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Basic Industries Eyeing P.R. For Manufacturing Plant
Company Negotiating With Pridco On A Site To Produce New Wall, A Cost-Effective System Of Interlocking Steel Panels For Multiple Construction Applications
By JOSE L. CARMONA
July 31, 2003
Florida-based Basic Industries Corp. is looking to open a Puerto Rico branch of its New Wall division, which manufactures a steel-panel system that is said to reduce construction costs and time significantly.
"The product is steel-frame panels that are corrosion- and hurricane-resistant, quick and easy to assemble, inexpensive, lightweight, durable, and adaptable for many uses," Basic Industries representative Dean Laux told CARIBBEAN BUSINESS. "The panels can be used to build walls, ceilings, floors, and roofs, even on larger buildings. A small house can be put up in two-and-a-half days."
Laux said Basic Industries intends to establish a manufacturing plant in Puerto Rico and sell the steel-panel system to developers and construction companies. The speed of the system, which Laux explained works by putting together interlocking pieces like Lego blocks, will significantly reduce the cost of building a home. The panels have a concrete finish, which can be applied or poured.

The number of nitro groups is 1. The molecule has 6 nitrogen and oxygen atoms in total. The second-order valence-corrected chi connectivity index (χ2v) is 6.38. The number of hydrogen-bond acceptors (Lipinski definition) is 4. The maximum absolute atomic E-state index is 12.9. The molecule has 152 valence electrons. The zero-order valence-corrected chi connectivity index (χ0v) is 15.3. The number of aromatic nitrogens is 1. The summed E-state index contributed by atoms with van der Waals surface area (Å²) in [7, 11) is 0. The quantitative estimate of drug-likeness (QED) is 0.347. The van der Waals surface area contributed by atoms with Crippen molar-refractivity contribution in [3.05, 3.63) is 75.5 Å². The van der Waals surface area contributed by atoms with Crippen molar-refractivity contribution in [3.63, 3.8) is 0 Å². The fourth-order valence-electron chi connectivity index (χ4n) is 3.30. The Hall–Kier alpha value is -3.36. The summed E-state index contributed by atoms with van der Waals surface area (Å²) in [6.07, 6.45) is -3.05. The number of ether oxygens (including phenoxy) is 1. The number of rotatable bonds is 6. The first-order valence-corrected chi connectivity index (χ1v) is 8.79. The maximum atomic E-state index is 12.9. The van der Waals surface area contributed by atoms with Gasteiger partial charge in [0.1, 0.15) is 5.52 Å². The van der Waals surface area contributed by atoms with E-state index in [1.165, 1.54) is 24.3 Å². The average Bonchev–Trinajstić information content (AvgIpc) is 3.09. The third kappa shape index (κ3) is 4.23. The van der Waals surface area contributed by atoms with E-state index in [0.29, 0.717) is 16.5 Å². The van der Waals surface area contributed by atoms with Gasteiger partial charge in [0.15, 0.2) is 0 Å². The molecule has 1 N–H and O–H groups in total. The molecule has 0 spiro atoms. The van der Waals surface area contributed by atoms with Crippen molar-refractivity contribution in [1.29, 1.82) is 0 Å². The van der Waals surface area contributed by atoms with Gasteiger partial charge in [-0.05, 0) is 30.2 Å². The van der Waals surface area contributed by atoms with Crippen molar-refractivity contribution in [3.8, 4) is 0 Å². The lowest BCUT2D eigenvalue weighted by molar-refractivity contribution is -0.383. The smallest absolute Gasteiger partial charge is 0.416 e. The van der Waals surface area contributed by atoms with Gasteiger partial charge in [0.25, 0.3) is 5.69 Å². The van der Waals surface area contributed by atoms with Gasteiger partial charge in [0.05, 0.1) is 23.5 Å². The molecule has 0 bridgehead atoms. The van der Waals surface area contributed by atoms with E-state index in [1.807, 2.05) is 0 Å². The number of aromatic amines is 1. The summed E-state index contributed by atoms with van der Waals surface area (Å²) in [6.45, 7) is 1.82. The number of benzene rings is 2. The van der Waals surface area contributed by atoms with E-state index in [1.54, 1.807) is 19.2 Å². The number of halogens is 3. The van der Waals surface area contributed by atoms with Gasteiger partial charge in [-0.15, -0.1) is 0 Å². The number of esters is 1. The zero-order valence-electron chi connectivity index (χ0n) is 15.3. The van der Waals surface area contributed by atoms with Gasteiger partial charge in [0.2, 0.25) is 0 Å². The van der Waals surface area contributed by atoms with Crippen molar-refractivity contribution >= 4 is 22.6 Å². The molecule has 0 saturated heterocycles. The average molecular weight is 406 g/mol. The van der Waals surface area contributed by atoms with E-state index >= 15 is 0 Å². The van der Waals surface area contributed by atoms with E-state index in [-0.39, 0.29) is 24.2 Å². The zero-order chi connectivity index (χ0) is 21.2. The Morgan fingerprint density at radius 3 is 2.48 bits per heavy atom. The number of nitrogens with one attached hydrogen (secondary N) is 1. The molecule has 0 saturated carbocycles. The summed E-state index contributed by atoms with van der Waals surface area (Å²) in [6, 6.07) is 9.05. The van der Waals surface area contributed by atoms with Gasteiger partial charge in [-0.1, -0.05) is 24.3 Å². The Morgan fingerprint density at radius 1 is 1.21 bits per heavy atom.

Basic Industries plans to have the manufacturing plant in operation by this fall, and to make some sales by December or January, said Laux. The manufacturing-and-assembly facility will be small, using 20 to 30 workers during the first year of operations.
"The machinery is actually sitting in containers at the San Juan port. We have been working with the Puerto Rico Industrial Development Co. [Pridco] on a site location," said Laux. "An attorney is working with us on getting the proper site. An application has been filed for tax credits as well. That has been underway for a few weeks now."
Laux said the company had its eyes on a location in Arecibo, but switched to a more suitable place in the islands eastern region, though he didnt specify where. He did say, however, that the deal on the site hasnt been sealed.
Laux estimated the initial investment in the local plant at more than $1 million. Studies by the company indicated it would require at least $500,000 to begin operations, in addition to the more than $500,000 already invested in machinery.
This Caribbean Business article appears courtesy of Casiano Communications.